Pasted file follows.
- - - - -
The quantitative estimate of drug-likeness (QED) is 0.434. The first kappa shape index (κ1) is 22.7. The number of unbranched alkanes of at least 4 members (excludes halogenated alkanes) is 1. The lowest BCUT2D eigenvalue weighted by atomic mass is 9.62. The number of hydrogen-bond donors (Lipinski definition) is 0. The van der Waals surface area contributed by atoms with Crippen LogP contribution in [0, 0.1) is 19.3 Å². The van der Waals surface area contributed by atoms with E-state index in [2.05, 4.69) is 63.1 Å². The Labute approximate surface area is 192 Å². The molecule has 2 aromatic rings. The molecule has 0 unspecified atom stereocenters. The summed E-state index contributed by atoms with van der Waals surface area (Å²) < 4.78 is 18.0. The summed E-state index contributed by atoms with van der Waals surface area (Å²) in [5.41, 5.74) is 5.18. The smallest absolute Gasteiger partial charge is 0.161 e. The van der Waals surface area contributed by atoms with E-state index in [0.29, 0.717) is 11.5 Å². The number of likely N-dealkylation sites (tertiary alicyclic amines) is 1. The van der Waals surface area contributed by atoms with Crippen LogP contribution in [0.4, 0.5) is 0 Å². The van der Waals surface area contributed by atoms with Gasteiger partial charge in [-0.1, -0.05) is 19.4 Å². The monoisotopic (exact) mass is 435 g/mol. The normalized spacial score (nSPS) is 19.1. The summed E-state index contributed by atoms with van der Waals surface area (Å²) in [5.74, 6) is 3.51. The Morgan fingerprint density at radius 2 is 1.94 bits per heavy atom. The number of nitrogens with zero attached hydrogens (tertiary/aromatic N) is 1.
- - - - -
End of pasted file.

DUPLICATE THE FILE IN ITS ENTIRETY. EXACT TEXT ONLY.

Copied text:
The quantitative estimate of drug-likeness (QED) is 0.434. The first kappa shape index (κ1) is 22.7. The number of unbranched alkanes of at least 4 members (excludes halogenated alkanes) is 1. The lowest BCUT2D eigenvalue weighted by atomic mass is 9.62. The number of hydrogen-bond donors (Lipinski definition) is 0. The van der Waals surface area contributed by atoms with Crippen LogP contribution in [0, 0.1) is 19.3 Å². The van der Waals surface area contributed by atoms with E-state index in [2.05, 4.69) is 63.1 Å². The Labute approximate surface area is 192 Å². The molecule has 2 aromatic rings. The molecule has 0 unspecified atom stereocenters. The summed E-state index contributed by atoms with van der Waals surface area (Å²) < 4.78 is 18.0. The summed E-state index contributed by atoms with van der Waals surface area (Å²) in [5.41, 5.74) is 5.18. The smallest absolute Gasteiger partial charge is 0.161 e. The van der Waals surface area contributed by atoms with E-state index in [0.29, 0.717) is 11.5 Å². The number of likely N-dealkylation sites (tertiary alicyclic amines) is 1. The van der Waals surface area contributed by atoms with Crippen LogP contribution in [0.4, 0.5) is 0 Å². The van der Waals surface area contributed by atoms with Gasteiger partial charge in [-0.1, -0.05) is 19.4 Å². The monoisotopic (exact) mass is 435 g/mol. The normalized spacial score (nSPS) is 19.1. The summed E-state index contributed by atoms with van der Waals surface area (Å²) in [5.74, 6) is 3.51. The Morgan fingerprint density at radius 2 is 1.94 bits per heavy atom. The number of nitrogens with zero attached hydrogens (tertiary/aromatic N) is 1.